Parting shot, Tim: "UFO" is not a synonym for "alien spacecraft." If something is flying and the authorities don't know what it is, it's a UFO, that's the correct term. So the TV newscritters didn't report the "possibility of a UFO," they reported a UFO sighting. Failing to clarify this for your readers reinforces ignorance among those who don't know and undercuts your credibility among those who do.
at 9:49 AM
Joanna Dodder has a big job to do here in informing the voters about the biggest, most acute problem we have in front of us. Her problem is that it's so eye-crossingly technical and has more characters than a Tolstoy epic. Hard reading, but important.
at 9:44 AM
Cindy's doing a good job with it, I just think the assignment is wrong. Why do we need a summary of what the Courier editor thinks is newsworthy on the front page when back on A7 we have the actual full-length responses from the candidates?
We still have to deal with how the questions are put and the way that wedges the responses, but in my view the more direct the communication between subject and reader, the better. Today's readers (the few that are left), especially younger people, require a lot less media hand-holding.
at 9:32 AM
The unnamed Courier editor is at least consistent. Again today he repackages the front page and says nothing. Hint: Assign the space to someone who cares.
at 9:30 AM
Monday, August 6, 2007
Sunday, August 5, 2007
The unnamed Courier editor reluctantly admits that Rob Behnke's failed initiative was a bad idea, falling in line behind the Chamber of Commerce and every City Council candidate. Too bad he fails to mention that on April 18 he was all for it. Typical.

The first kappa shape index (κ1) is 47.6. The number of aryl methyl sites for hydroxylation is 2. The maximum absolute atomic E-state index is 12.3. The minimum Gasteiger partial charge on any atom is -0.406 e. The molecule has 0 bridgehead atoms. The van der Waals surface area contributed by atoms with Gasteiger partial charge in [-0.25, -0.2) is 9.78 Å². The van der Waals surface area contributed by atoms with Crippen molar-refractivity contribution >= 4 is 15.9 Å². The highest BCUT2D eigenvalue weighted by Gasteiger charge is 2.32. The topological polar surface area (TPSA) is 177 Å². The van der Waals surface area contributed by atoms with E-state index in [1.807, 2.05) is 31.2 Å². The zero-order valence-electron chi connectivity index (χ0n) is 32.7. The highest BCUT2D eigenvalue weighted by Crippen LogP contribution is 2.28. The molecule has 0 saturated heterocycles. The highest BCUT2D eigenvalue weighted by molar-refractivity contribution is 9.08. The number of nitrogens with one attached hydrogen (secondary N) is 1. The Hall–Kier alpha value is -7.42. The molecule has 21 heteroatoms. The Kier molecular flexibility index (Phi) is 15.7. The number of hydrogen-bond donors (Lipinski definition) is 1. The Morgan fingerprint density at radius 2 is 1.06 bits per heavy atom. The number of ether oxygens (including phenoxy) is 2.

He can't resist a jab at our hard-won rules on spending for open space, the elimination of which was the hidden agenda of the Behnke campaign, and scores a touchback.
at 6:40 AM
Joanna Dodder does some good spadework on the quiet little water war going on between Prescott and Chino Valley. Most of what you need to know is between the lines.
Short version: Prescott city officials are finding themselves increasingly isolated in defense of their stump-headed arrogance, and if they don't get it together and start following proper procedures they could wind up wasting huge amounts of money for nothing.
at 6:30 AM
Mel Oliverson puts his hand up as a proud member of our local self-appointed guardians of racial purity to address their acute PR problem. He shows just how big that problem is and how little he understands it by peppering his piece with disinforming fear sparks and codewords: "infectious diseases," "narcotics," "intellectual integrity," "ruinous effects," and "flood of illicit immigrants" in just three graphs, not to mention "the undesirable impacts on the long-term nature of our revered 200-year-old inherited culture" -- does anyone here have any doubt about what that means?
The Courier is doing its readers a service in providing Mr Oliverson a platform for showing his intellectual underwear, though I'm sure the editors see it rather differently than I do. Reading this further convinces me that there should be no tolerance in our community for these brownshirts, and eventually they will cause some serious trouble.
at 6:14 AM